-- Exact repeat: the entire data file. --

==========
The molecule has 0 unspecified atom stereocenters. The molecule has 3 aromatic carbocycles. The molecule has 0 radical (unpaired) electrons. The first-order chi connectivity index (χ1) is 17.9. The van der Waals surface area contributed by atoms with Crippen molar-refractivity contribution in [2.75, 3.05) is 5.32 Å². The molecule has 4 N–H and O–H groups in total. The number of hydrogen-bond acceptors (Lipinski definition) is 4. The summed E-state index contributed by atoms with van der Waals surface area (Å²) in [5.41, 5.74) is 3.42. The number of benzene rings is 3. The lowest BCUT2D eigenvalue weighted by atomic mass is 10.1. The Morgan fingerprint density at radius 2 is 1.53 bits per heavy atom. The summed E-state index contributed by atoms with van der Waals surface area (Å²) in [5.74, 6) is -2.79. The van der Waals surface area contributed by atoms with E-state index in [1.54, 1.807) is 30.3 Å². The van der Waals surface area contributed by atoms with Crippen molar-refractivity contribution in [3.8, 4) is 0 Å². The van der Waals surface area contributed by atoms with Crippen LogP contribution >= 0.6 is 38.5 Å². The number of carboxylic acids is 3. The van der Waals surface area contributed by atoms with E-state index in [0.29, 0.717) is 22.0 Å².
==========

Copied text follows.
The molecule has 0 unspecified atom stereocenters. The molecule has 3 aromatic carbocycles. The molecule has 0 radical (unpaired) electrons. The first-order chi connectivity index (χ1) is 17.9. The van der Waals surface area contributed by atoms with Crippen molar-refractivity contribution in [2.75, 3.05) is 5.32 Å². The molecule has 4 N–H and O–H groups in total. The number of hydrogen-bond acceptors (Lipinski definition) is 4. The summed E-state index contributed by atoms with van der Waals surface area (Å²) in [5.41, 5.74) is 3.42. The number of benzene rings is 3. The lowest BCUT2D eigenvalue weighted by atomic mass is 10.1. The Morgan fingerprint density at radius 2 is 1.53 bits per heavy atom. The summed E-state index contributed by atoms with van der Waals surface area (Å²) in [5.74, 6) is -2.79. The van der Waals surface area contributed by atoms with E-state index in [1.54, 1.807) is 30.3 Å². The van der Waals surface area contributed by atoms with Crippen molar-refractivity contribution in [3.8, 4) is 0 Å². The van der Waals surface area contributed by atoms with Crippen LogP contribution >= 0.6 is 38.5 Å². The number of carboxylic acids is 3. The van der Waals surface area contributed by atoms with E-state index in [0.29, 0.717) is 22.0 Å².